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  • $\begingroup$ There are some quite famous plane landings on things that weren't designed to be runways and thus lacked ILS systems that provide the homing signal. The problem (one of the problems) with the space shuttle is that it has a poor visibility. But a skilled pilot might be lucky. $\endgroup$ – Ister Oct 22 '18 at 9:12
  • $\begingroup$ @Ister You don't need ILS to land a plane. ILS makes flying the approach easier from farther out, and more comfortable for the passengers, especially in IMC (instrument meteorological conditions) and when it allows a precision approach (horizontal and vertical guidance), but ILS is not necessary for a safe landing and even when ILS is available, the pilot may elect to not fly an ILS approach for various reasons. In fact, if the pilot is flying a stepped approach, it's very possible that they won't actually do the ILS intercept and capture until very late in the approach anyway. $\endgroup$ – a CVn Oct 22 '18 at 12:26
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If you are concerned for only the safety of the crew, and not about re-using the Shuttle, you don't have to do a precision re-entry. You can re-enter anywhere and then bail out once the shuttle is slow enough: http://mfwright.com/shuttlejump.html

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  • $\begingroup$ +1 I think if humanity has lost all radio communication, re-starting a space shuttle is really not on the list of things to do. $\endgroup$ – Karl Oct 24 '18 at 6:38
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You'd be surprised what they plan for, with such an expensive mission.

There's a famous story about Apollo 11 for this, which you can extrapolate to the shuttle. To save mass and complexity, Apollo spacecraft had a 3 axis gyro. Unlike their more advanced 4 axis cousins, 3 axis gyros can suffer from what is called "gimbal lock." This occurs in a particular orientation where 2 of the axes of the gyros get lined up. When this happens, you lose information about what direction you're pointing in (because you have 3 mechanical axes and 3 dimensions, but one of those mechanical axes just got doubled up, leaving 1 dimension unmeasured).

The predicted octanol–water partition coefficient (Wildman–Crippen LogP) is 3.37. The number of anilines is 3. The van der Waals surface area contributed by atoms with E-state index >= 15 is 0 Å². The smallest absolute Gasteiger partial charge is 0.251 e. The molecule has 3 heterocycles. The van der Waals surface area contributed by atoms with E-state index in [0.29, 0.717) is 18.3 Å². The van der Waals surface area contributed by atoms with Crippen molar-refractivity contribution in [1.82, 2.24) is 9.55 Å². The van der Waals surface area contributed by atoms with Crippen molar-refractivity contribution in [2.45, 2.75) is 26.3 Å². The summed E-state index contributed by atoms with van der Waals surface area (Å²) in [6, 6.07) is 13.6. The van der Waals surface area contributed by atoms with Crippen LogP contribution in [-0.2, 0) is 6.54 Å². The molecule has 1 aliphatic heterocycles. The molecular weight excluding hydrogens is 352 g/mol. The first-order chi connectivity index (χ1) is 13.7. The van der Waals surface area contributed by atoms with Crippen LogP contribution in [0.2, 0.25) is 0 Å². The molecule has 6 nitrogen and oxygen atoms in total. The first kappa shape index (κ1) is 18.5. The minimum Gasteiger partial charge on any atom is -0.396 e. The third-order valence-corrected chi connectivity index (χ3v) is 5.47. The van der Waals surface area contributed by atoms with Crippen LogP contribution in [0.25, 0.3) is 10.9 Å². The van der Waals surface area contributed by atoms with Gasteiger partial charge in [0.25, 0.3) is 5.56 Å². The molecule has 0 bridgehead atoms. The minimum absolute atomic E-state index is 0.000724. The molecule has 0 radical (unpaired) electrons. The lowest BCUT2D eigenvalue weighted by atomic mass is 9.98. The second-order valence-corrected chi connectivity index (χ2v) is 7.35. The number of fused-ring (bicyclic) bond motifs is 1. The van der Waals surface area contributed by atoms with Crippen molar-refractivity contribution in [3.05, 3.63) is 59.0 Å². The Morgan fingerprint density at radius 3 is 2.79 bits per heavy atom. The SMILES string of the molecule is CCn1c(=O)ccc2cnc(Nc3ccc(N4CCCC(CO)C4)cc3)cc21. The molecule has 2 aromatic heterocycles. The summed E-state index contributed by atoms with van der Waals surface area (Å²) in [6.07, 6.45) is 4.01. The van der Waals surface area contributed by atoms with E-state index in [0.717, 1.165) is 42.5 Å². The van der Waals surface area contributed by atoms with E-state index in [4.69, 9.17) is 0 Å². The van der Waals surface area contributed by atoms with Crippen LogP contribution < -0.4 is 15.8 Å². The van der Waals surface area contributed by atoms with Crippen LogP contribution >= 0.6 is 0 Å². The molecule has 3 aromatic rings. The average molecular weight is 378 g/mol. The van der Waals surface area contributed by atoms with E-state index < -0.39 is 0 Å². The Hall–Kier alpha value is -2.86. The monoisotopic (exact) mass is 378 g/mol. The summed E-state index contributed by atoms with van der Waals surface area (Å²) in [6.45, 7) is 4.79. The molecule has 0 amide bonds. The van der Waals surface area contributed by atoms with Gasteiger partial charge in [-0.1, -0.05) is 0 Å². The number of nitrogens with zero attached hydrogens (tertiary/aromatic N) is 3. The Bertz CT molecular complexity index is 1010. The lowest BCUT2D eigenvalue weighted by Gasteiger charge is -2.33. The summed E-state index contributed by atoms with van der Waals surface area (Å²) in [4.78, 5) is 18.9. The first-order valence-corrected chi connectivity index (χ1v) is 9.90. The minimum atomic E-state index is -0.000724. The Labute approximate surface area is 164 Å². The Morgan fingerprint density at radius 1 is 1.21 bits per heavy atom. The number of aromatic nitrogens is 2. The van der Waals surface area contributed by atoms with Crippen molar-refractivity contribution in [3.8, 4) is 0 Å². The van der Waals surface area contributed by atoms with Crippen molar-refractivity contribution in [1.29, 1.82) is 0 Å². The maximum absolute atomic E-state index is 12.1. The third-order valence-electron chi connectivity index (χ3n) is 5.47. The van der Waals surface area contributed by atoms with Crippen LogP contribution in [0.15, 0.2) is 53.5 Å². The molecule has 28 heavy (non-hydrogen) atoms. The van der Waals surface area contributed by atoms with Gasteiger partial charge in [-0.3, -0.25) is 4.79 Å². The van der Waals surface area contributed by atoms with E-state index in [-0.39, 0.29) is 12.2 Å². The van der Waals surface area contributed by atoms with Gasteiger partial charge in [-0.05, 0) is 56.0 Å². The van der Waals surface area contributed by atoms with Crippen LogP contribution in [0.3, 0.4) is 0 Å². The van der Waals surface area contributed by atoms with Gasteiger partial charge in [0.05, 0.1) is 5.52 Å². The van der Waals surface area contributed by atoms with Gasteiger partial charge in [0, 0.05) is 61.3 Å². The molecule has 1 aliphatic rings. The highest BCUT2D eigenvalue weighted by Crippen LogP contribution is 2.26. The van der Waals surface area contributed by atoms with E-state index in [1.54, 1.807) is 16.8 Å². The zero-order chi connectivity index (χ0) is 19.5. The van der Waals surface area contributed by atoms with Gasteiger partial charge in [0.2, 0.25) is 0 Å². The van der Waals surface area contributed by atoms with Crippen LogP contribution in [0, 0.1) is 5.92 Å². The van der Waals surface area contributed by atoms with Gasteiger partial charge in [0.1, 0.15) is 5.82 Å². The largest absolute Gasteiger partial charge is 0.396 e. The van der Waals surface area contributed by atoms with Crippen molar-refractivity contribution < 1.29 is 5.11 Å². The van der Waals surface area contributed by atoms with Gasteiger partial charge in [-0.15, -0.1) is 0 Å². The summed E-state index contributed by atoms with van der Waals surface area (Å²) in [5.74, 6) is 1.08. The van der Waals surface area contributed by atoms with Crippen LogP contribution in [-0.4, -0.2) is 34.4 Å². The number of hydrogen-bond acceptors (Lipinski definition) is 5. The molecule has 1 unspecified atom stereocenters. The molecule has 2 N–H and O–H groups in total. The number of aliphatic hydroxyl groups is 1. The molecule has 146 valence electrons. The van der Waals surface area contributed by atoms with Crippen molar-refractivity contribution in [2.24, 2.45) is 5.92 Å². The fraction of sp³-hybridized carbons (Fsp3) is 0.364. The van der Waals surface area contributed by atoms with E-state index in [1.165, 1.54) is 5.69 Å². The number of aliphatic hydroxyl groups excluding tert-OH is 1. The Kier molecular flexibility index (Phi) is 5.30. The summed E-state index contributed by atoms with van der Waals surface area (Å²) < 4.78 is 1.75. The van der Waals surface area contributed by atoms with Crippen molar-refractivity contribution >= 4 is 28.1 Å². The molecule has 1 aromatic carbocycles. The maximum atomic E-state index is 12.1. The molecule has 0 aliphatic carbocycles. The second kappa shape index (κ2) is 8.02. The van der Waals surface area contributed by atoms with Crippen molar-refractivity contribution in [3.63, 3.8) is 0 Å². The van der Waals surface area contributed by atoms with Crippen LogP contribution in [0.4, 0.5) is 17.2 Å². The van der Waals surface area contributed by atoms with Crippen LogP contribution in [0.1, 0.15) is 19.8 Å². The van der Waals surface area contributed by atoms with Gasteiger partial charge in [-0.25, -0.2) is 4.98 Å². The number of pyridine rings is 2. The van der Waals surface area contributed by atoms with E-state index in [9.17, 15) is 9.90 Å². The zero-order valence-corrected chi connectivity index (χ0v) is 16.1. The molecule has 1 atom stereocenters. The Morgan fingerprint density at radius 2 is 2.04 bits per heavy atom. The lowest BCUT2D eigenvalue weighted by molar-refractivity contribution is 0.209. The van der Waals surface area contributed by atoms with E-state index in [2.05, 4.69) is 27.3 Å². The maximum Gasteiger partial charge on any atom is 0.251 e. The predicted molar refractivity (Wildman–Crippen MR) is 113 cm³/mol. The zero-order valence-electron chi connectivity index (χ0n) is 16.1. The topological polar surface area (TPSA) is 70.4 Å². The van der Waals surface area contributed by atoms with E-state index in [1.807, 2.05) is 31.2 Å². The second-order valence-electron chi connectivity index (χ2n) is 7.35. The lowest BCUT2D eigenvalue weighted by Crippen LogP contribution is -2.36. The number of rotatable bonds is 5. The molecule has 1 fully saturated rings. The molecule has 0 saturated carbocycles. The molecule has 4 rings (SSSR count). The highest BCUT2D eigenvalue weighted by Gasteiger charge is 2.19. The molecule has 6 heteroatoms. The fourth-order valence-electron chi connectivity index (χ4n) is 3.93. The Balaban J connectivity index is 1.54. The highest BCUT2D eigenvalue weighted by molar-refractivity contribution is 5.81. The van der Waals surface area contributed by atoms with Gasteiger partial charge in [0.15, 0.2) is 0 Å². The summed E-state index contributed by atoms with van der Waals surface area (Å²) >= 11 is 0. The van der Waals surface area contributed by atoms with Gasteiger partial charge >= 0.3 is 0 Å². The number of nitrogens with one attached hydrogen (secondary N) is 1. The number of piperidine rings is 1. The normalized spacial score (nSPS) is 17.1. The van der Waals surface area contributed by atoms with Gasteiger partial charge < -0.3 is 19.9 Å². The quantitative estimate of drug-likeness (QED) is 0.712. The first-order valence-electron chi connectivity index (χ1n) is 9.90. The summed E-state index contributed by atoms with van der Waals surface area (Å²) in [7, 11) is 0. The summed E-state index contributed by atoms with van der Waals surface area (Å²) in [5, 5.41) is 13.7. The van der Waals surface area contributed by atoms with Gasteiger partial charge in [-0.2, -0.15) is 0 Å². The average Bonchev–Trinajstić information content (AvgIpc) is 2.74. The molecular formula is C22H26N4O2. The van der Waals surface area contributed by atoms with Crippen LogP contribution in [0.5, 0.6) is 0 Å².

NASA had a solution, of course, they had a device which was designed to "kick" one of the gimbal axes out of the way before you get to that point. Without getting into the math, this is kind of like looking at an object from two points of view -- it works.

Or at least it usually works. In the case of Apollo 11, there was a computer glitch (a divide by 0), which took the computer that was responsible for this adjustment offline. Once that happened, Apollo 11 was fully capable of entering gimbal lock. If that happened, it would not be able to control which direction its thrusters pushed in.

They had a solution. NASA had calculated out the path. The astronauts could take sightings out of a few particular windows to the stars, and use that to align their gyros. The result was vastly inferior to the orientation information they would have gotten from having the gyros working the whole time. They wouldn't have been able to land on the moon after doing such an emergency realignment, but they would have enough control to get back home.

Now fast forward to the shuttle. The shuttle is more complex. There's many more systems that can break down. But the Apollo missions were crafted to deal with a gimbal lock destroying the single most important bit of information they needed -- their orientation. You can make guesses as to what sort of solutions the Shuttle has.

Apollo 11 managed to fly with the computer down without reaching any of the dangerous orientations which would cause gimbal lock. They landed on the moon successfully, as we all know.

After the Lunar Module had landed, Mike Collins aboard the Command Module joked "How about sending me a fourth gimbal for Christmas?"